And the response is:

{"message": "Test"}

Yay, it works!

Some notes about the gRPCurl command: We have to specify -plaintext, as there is no SSL set up yet. We also have to specify the data using the -d flag, and input the path to our proto file, to let gRPCurl convert the data in JSON format to the binary-serialized data that the server is expecting.

Deploying to Cloud Run

Dockerizing the app

Now that we have a fully working local version of the app, let’s put it in a docker-container, and deploy it to Cloud Run.


First, we need a Dockerfile:


We use a two-stage build, where we use a prebuilt Go image, which has Go pre-installed, build the app, and then copy the app to an Alpine-image. This reduces the final image-size by not including all the build-dependencies. We also add ca-certificates, which is required if we want the app to communicate to the outside world.


To build the image, run

docker build -t<your-google-project>/echo .
, and to push it to GCR (Google Container Registry), run
docker push<your-google-project>/echo



Deploying the app to Cloud Run

This can be done with infrastructure as code (IaC, Terraform, Deployment Manager), Google SDK/CLI or by using the Cloud Console. I’m choosing to use the Cloud Console to provide a clear understanding for this article.

Navigate to Cloud Run and click Create Service. Select your container image, and which region you want the service to be running in. We are making this API a public API, so let’s tick “Allow unauthenticated invocations”. If you want, you can review the other revision-settings, like auto-scaling and resource allocation.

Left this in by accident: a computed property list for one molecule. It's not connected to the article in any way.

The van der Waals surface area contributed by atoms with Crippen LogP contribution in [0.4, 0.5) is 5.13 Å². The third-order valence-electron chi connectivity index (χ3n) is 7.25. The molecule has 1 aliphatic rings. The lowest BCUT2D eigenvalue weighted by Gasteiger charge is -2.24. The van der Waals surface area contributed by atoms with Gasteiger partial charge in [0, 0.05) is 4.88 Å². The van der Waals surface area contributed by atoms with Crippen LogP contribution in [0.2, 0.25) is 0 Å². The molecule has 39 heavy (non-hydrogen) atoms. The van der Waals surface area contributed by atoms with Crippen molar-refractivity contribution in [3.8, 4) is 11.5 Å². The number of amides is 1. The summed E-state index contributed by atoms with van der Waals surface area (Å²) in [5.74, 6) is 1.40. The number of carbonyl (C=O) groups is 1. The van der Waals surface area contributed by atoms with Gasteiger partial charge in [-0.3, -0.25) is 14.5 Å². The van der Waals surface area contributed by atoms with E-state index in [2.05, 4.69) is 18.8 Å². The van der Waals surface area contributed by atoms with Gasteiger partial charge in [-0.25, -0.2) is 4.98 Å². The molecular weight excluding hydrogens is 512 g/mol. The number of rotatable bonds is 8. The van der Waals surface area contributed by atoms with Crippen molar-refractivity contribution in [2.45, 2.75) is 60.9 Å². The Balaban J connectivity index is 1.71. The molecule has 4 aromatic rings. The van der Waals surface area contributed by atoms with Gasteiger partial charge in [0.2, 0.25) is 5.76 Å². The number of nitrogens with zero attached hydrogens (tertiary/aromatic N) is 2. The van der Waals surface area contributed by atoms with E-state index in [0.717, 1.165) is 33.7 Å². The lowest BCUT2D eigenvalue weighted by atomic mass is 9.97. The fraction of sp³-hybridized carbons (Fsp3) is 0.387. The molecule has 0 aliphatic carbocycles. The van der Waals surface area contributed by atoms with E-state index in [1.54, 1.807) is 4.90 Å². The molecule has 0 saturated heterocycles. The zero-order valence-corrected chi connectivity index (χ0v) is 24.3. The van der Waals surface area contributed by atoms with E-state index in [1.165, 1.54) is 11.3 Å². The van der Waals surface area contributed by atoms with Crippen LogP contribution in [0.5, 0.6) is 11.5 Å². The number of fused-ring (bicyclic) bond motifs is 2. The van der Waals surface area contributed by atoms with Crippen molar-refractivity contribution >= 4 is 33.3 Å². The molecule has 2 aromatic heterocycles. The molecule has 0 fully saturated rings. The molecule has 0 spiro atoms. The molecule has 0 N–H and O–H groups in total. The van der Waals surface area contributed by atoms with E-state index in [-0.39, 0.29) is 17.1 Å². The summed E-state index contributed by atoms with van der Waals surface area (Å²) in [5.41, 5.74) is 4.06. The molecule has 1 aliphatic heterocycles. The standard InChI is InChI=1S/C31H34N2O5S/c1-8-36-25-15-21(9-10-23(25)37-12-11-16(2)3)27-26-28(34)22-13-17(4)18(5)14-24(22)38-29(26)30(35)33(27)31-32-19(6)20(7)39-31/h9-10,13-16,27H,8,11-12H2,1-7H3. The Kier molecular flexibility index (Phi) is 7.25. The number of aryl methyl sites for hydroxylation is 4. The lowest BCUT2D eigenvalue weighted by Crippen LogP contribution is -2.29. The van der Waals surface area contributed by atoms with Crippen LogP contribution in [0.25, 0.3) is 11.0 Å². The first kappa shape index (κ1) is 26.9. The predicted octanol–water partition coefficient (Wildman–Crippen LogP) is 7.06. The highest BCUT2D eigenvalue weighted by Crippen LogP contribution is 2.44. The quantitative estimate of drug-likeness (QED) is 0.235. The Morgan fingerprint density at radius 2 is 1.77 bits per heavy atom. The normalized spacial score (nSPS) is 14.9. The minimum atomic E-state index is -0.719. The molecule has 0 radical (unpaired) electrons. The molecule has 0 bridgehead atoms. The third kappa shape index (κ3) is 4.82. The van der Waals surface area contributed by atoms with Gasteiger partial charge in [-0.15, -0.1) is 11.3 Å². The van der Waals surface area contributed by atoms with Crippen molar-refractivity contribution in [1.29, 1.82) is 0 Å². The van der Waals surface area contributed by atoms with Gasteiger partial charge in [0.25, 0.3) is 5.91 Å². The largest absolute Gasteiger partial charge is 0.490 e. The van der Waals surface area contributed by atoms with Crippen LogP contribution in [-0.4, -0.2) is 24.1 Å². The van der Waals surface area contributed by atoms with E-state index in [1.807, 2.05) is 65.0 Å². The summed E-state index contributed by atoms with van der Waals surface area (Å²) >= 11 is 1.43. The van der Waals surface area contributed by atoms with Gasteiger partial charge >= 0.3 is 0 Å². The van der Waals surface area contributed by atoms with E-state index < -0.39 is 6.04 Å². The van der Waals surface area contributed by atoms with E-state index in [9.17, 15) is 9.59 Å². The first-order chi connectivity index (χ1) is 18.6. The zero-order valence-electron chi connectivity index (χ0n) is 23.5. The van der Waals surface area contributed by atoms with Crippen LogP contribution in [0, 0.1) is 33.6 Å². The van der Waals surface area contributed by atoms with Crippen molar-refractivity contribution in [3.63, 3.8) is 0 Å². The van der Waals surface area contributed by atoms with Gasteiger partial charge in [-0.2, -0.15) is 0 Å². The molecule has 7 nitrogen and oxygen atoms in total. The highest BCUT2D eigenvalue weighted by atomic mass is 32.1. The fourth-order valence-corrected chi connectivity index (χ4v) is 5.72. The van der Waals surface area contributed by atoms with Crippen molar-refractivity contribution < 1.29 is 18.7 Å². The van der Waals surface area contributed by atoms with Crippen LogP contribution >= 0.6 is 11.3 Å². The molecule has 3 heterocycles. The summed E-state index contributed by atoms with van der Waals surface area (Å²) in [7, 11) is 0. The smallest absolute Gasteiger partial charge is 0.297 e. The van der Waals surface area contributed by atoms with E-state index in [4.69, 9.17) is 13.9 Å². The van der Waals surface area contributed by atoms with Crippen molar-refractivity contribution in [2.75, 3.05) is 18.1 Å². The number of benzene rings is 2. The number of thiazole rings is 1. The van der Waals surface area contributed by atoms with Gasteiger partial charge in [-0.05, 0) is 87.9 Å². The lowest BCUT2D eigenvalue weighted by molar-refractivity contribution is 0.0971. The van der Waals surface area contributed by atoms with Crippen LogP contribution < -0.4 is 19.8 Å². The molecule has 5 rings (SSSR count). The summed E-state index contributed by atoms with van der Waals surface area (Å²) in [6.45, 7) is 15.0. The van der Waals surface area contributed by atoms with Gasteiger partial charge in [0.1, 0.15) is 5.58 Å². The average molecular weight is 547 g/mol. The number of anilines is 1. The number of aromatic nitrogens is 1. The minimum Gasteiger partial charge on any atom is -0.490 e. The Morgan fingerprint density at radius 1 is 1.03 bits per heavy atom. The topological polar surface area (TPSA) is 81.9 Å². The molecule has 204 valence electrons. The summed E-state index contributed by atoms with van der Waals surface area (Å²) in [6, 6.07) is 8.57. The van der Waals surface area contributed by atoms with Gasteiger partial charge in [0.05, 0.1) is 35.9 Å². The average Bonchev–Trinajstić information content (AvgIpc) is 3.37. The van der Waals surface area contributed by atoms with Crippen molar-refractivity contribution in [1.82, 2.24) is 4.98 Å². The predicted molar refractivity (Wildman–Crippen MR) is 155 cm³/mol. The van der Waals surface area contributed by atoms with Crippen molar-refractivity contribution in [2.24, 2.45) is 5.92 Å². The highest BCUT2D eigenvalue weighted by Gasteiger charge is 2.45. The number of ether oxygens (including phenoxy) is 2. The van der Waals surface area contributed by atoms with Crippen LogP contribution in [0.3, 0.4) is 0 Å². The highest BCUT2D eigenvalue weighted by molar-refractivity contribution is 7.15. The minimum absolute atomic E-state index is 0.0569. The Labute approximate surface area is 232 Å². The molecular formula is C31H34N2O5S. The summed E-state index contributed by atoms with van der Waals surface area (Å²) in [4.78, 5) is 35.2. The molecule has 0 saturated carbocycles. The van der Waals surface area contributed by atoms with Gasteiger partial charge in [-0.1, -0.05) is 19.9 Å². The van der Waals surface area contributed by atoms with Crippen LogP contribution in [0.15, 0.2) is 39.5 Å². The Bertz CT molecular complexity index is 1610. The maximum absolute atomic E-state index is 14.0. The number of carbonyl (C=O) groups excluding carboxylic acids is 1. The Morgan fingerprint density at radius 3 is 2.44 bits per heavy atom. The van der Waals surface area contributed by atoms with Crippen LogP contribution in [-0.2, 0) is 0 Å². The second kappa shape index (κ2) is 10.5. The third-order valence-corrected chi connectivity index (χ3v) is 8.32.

Once you click Create, Google will set everything up for you, and a URL will show at the top of the screen. For me, the URL was Notice that GCP has automatically set up SSL provisioning and domain, but you can map your own domain if you want.

To call the deployed service, we need to modify the gRPCurl command a bit:

grpcurl -d '{"message":"Test"}' -proto ./echo_api.proto echo.EchoAPI/Echo


The IP:port should be changed to URL:port, but without the https://-prefix, and the port has changed to 443 (the default SSL port). Since we are now using SSL, we also remove the -plaintext flag.


If you get the same response now, you have succeeded in deploying gRPC to Cloud Run!


A quick note about the port/SSL:
Cloud Run services gets an out‐of‐the‐box stable HTTPS endpoint, with TLS termination handled for you. This means that no code-changes related to certificates are required, and the server is exposed to the internet on port 443, even though the server internally is listening to another port.


Further tasks for the reader

Following are some suggestions for other tasks you can attempt on your own:

  • Set up automatic deployment by using Cloud Build.
  • Set up a custom domain.
  • Deploy a new version of the app with server-side streaming responses.
  • Split traffic between versions.
  • Use the proto-files to generate a client, instead of calling the server via gRPCurl.
  • Extend the server to accept configuration from other environment-variables, and set them via Cloud Run.
  • Set up monitoring via Cloud Endpoints.
  • Deploy the server using Infrastructure as Code (IaC), e.g. with Terraform.
  • Configure authentication via IAM.


You might need to enable Container Registry and Cloud Run APIs.


If you have problems with pushing the docker-image to GCR, make sure you have configured gcloud with docker:


If your server is expecting client-side streaming or bi-directional streaming, then fully managed Cloud Run is not for you. Cloud Run only allows unary gRPC for inbound requests, but allows unary and streaming gRPC for outbound requests.

If you want to use gRPC with streaming inbound requests, then you need to host the app in some other way, like Cloud Run on GKE, pure GKE, or Compute Engine.